Serena Williams makes history, advances to U.S. Open quarters

NEW YORK- Monday afternoon at the U.S. Open, Serena Williams became the winningest player in Grand Slam history, notching her 308th career match win in a major main draw.

After equaling the achievements of Martina Navratilova (306) and Roger Federer (307) earlier in the tournament, Williams used a 6-2, 6-3 victory over Yaroslava Shvedova to secure No. 308 and book herself a spot in the quarterfinals.

It’s there that the No. 1 player in the world and six-time Open champion will face a stern test in No. 5 seed Simona Halep, the 2014 French Open runner up.

"I just feel like I'm going out there doing what I need to do," Serena told reporters. "I'm not overplaying, I'm not underplaying. I'm just trying to play my way into this tournament."

Earlier in the afternoon, sister Venus Williams was ousted from the tournament in a dramatic three-set loss to Karolina Pliskova, 4-6, 6-4, 7-6(3), meaning the Williams sisters will not meet in the semifinals later this week.

Serena, however, would like to get to 311 Slam wins this U.S. Open: That would mean she would win the tournament, earning her a record 23rd major (and break her tie with Steffi Graf at 22) as well as maintain her No. 1 ranking, which is in jeopardy over the next few days.

“This is where it all started, so it’s always magical for me,” Williams said on court. “But 308 sounds pretty good.”

Williams is still yet to drop serve in this tournament and has lost just 20 games in four matches played. She’s only faced one break point in those four matches, and Monday served 11 aces en route to victory.

“I’ve never served this consistently,” she said on court. “I’m not going to ask questions. I’m going to just keep serving.”

Williams has a 7-1 head-to-head lead on Halep, who won the summer event in Montreal last month. They were set to meet in last year’s U.S. Open final before both getting upset in respective semifinals.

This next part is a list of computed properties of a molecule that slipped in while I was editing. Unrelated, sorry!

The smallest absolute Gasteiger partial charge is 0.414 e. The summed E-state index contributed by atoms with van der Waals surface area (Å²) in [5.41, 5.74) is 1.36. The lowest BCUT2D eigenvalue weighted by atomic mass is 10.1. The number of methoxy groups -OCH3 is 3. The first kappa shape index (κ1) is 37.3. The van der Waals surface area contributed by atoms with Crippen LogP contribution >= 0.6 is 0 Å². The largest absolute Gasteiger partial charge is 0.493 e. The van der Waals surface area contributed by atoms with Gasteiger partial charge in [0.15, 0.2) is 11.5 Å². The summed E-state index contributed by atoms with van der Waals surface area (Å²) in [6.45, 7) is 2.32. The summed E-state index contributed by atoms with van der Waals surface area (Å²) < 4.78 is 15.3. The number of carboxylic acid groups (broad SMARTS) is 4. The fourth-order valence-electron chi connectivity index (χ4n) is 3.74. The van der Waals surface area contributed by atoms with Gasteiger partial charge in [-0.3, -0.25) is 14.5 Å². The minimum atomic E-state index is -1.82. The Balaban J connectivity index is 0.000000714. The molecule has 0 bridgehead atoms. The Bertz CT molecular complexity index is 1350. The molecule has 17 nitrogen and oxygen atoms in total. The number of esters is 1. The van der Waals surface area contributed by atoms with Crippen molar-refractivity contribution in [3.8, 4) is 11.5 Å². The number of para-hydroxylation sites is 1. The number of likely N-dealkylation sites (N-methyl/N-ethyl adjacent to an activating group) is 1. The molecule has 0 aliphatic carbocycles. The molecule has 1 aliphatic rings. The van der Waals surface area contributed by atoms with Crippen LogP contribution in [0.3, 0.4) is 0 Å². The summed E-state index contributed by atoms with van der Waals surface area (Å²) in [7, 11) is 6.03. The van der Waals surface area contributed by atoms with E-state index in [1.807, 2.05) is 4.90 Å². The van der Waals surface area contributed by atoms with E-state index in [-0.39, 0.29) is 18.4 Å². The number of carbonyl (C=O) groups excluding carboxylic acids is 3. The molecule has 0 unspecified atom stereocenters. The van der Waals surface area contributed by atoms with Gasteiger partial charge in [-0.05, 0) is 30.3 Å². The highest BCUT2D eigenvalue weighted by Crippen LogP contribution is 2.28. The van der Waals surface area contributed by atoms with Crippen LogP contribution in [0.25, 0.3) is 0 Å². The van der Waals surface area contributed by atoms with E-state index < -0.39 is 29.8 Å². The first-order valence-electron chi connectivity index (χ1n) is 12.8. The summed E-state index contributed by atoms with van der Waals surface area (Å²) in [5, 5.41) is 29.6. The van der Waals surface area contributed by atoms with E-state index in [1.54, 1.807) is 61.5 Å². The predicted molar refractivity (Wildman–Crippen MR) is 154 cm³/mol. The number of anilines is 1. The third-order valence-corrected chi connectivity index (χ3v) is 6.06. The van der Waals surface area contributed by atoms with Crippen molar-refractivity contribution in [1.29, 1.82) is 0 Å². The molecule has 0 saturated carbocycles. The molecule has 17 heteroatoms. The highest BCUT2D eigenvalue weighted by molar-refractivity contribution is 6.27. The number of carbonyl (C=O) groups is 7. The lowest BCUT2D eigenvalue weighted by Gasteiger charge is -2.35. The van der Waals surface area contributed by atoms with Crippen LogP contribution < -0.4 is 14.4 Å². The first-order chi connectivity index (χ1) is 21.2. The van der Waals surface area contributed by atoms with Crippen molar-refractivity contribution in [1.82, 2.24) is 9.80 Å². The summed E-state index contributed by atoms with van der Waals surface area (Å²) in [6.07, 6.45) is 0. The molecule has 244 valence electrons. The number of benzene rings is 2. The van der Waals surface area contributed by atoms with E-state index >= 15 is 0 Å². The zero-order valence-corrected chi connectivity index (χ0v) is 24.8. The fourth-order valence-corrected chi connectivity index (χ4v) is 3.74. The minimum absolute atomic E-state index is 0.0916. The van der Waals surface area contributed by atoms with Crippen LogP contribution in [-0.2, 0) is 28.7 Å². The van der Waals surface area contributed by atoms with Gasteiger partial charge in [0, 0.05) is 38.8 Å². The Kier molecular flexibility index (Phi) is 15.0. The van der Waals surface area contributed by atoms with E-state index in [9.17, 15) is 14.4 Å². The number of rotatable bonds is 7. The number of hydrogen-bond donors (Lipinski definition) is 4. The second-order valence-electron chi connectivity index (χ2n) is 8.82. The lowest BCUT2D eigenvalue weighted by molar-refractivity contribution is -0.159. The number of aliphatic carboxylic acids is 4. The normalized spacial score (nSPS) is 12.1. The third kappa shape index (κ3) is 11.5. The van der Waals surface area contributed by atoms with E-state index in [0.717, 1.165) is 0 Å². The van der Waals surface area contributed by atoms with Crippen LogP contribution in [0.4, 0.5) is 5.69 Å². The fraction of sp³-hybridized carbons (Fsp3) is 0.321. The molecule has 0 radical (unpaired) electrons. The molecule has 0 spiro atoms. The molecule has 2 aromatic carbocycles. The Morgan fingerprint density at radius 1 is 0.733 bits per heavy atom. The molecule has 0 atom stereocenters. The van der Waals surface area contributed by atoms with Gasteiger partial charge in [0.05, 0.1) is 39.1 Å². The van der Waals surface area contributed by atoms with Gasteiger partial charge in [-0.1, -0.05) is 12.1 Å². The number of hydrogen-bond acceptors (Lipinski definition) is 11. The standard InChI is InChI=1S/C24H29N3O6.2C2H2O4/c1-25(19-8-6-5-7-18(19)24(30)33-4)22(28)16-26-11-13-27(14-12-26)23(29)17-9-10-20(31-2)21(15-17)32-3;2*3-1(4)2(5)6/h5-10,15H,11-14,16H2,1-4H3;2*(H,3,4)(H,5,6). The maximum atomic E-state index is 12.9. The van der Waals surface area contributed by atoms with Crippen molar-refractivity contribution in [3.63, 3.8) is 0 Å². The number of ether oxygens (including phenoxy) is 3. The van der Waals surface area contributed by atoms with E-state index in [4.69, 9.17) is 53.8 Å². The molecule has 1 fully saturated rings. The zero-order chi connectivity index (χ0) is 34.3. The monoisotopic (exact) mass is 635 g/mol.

Williams hit an astounding 28 winners in Monday’s 68-minute match. She appeared calm and focused out of the gates, the Arthur Ashe Stadium crowd still buzzing from Venus’ three-set defeat at the hands of Pliskova.

Shvedova, a Grand Slam champion in doubles, looked steady in the opening games of the second set after losing the first, but whiffed a ball at 2-3 30-15 and then never recovered. She wouldn’t win another game.

Serena won 28 of 30 first serve points, or 93 percent. She closed out the match on a service winner.

Williams and Halep will meet on Wednesday, while Pliskova, in her first major quarterfinal, awaits either No. 4 seed Agnieszka Radwanska or Ana Konjuh, a 19-year-old up and comer.

"I just think with everyone I play, they play a step up and above their ranking," she said. "I think that's the beauty, one of the reasons I'm able to hang. Everyone I'm playing is playing like they're No. 1. To me it doesn't really matter who I play because I have to expect they're going to play the match of their life. That's how I go into these matches now."

Williams is also looking to break her tie with Chris Evert for six U.S. Open titles won. Should Serena be unable to make the final, however, No. 2 seed Angelique Kerber, the Australian Open champion, will take over the No. 1 ranking. Radwanska also has a shot at No. 1, as well, though the Pole must win the title outright.

Williams is almost the complete opposite in demeanor on court in Flushing Meadows versus 2015, when she came in trying to complete the calendar Grand Slam, having won the Australian and French Opens as well as Wimbledon. Graf was the last player to have done so, back in 1988.

She would be stunned in the semifinals by Roberta Vinci, however, and not play for the rest of the year. After losses in the Australian and French Open finals this year, Williams won her long-awaited 22nd Grand Slam trophy in Wimbledon before losing in the third round of the Olympics last month.

She pulled out of a big event in Cincinnati three weeks ago with a bad shoulder, but has said the injury has felt better and better throughout this U.S. Open campaign.

Williams, 34, moves to 88-10 at the U.S. Open.

USA TODAY


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